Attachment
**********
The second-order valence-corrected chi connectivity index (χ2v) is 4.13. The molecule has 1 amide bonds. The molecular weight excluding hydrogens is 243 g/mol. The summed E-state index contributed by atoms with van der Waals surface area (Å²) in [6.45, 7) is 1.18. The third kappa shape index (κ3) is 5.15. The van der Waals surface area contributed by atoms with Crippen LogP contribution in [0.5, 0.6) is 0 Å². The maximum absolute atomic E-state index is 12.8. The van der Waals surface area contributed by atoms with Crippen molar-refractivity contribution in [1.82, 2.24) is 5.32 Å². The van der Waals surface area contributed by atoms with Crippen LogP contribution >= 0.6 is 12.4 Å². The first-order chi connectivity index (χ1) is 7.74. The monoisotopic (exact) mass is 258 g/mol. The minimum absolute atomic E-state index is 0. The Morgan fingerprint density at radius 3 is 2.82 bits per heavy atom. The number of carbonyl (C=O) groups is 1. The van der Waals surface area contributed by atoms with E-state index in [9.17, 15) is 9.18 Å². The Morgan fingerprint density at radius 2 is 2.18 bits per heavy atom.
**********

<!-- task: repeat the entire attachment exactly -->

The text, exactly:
The second-order valence-corrected chi connectivity index (χ2v) is 4.13. The molecule has 1 amide bonds. The molecular weight excluding hydrogens is 243 g/mol. The summed E-state index contributed by atoms with van der Waals surface area (Å²) in [6.45, 7) is 1.18. The third kappa shape index (κ3) is 5.15. The van der Waals surface area contributed by atoms with Crippen LogP contribution in [0.5, 0.6) is 0 Å². The maximum absolute atomic E-state index is 12.8. The van der Waals surface area contributed by atoms with Crippen molar-refractivity contribution in [1.82, 2.24) is 5.32 Å². The van der Waals surface area contributed by atoms with Crippen LogP contribution >= 0.6 is 12.4 Å². The first-order chi connectivity index (χ1) is 7.74. The monoisotopic (exact) mass is 258 g/mol. The minimum absolute atomic E-state index is 0. The Morgan fingerprint density at radius 3 is 2.82 bits per heavy atom. The number of carbonyl (C=O) groups is 1. The van der Waals surface area contributed by atoms with E-state index in [9.17, 15) is 9.18 Å². The Morgan fingerprint density at radius 2 is 2.18 bits per heavy atom.